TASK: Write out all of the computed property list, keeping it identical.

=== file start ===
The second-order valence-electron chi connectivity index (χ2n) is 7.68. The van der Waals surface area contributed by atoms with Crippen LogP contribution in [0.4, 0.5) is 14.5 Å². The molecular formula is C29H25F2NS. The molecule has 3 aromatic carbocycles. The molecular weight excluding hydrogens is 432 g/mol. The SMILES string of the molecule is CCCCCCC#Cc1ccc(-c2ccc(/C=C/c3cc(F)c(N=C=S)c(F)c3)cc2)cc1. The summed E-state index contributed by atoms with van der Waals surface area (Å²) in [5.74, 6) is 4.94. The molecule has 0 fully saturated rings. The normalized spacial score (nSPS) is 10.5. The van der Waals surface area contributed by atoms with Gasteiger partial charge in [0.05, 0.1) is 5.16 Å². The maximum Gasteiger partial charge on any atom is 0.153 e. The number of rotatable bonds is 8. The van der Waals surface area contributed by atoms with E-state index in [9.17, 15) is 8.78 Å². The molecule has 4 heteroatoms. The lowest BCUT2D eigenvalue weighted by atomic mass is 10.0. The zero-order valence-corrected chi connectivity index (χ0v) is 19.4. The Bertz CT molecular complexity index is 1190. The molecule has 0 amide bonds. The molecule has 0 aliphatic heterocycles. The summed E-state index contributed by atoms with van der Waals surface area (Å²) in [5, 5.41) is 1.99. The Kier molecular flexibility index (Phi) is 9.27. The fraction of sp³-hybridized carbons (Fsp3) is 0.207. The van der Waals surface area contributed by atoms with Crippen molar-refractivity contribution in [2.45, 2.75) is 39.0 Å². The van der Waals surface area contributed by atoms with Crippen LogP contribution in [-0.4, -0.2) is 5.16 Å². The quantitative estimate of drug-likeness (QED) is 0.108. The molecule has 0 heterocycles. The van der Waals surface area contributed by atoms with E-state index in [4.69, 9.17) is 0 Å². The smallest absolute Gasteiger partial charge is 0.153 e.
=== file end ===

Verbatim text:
The second-order valence-electron chi connectivity index (χ2n) is 7.68. The van der Waals surface area contributed by atoms with Crippen LogP contribution in [0.4, 0.5) is 14.5 Å². The molecular formula is C29H25F2NS. The molecule has 3 aromatic carbocycles. The molecular weight excluding hydrogens is 432 g/mol. The SMILES string of the molecule is CCCCCCC#Cc1ccc(-c2ccc(/C=C/c3cc(F)c(N=C=S)c(F)c3)cc2)cc1. The summed E-state index contributed by atoms with van der Waals surface area (Å²) in [5.74, 6) is 4.94. The molecule has 0 fully saturated rings. The normalized spacial score (nSPS) is 10.5. The van der Waals surface area contributed by atoms with Gasteiger partial charge in [0.05, 0.1) is 5.16 Å². The maximum Gasteiger partial charge on any atom is 0.153 e. The number of rotatable bonds is 8. The van der Waals surface area contributed by atoms with E-state index in [9.17, 15) is 8.78 Å². The molecule has 4 heteroatoms. The lowest BCUT2D eigenvalue weighted by atomic mass is 10.0. The zero-order valence-corrected chi connectivity index (χ0v) is 19.4. The Bertz CT molecular complexity index is 1190. The molecule has 0 amide bonds. The molecule has 0 aliphatic heterocycles. The summed E-state index contributed by atoms with van der Waals surface area (Å²) in [5, 5.41) is 1.99. The Kier molecular flexibility index (Phi) is 9.27. The fraction of sp³-hybridized carbons (Fsp3) is 0.207. The van der Waals surface area contributed by atoms with Crippen molar-refractivity contribution in [2.45, 2.75) is 39.0 Å². The van der Waals surface area contributed by atoms with Crippen LogP contribution in [-0.4, -0.2) is 5.16 Å². The quantitative estimate of drug-likeness (QED) is 0.108. The molecule has 0 heterocycles. The van der Waals surface area contributed by atoms with E-state index in [4.69, 9.17) is 0 Å². The smallest absolute Gasteiger partial charge is 0.153 e.